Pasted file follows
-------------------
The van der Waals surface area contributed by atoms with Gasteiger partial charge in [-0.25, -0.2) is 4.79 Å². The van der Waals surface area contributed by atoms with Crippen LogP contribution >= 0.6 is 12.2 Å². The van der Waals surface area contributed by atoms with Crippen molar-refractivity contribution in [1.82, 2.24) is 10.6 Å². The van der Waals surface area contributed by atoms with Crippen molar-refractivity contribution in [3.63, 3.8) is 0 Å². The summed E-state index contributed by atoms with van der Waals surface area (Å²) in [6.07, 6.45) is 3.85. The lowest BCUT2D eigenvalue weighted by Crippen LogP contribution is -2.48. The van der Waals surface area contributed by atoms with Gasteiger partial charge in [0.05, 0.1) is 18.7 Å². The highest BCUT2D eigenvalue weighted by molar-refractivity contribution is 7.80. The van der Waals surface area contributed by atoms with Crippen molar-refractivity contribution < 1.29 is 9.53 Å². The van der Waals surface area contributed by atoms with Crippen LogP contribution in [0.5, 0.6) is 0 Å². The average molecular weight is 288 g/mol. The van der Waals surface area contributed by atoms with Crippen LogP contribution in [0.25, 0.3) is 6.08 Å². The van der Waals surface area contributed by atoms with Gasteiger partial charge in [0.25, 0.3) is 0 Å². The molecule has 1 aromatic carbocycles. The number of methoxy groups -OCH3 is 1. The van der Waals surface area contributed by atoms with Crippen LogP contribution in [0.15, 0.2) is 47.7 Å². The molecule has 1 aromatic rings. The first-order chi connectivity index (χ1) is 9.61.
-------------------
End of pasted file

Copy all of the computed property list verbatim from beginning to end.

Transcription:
The van der Waals surface area contributed by atoms with Gasteiger partial charge in [-0.25, -0.2) is 4.79 Å². The van der Waals surface area contributed by atoms with Crippen LogP contribution >= 0.6 is 12.2 Å². The van der Waals surface area contributed by atoms with Crippen molar-refractivity contribution in [1.82, 2.24) is 10.6 Å². The van der Waals surface area contributed by atoms with Crippen molar-refractivity contribution in [3.63, 3.8) is 0 Å². The summed E-state index contributed by atoms with van der Waals surface area (Å²) in [6.07, 6.45) is 3.85. The lowest BCUT2D eigenvalue weighted by Crippen LogP contribution is -2.48. The van der Waals surface area contributed by atoms with Gasteiger partial charge in [0.05, 0.1) is 18.7 Å². The highest BCUT2D eigenvalue weighted by molar-refractivity contribution is 7.80. The van der Waals surface area contributed by atoms with Crippen molar-refractivity contribution < 1.29 is 9.53 Å². The van der Waals surface area contributed by atoms with Crippen LogP contribution in [0.5, 0.6) is 0 Å². The average molecular weight is 288 g/mol. The van der Waals surface area contributed by atoms with Crippen LogP contribution in [0.25, 0.3) is 6.08 Å². The van der Waals surface area contributed by atoms with Gasteiger partial charge in [0.25, 0.3) is 0 Å². The molecule has 1 aromatic carbocycles. The number of methoxy groups -OCH3 is 1. The van der Waals surface area contributed by atoms with Crippen LogP contribution in [0.15, 0.2) is 47.7 Å². The molecule has 1 aromatic rings. The first-order chi connectivity index (χ1) is 9.61.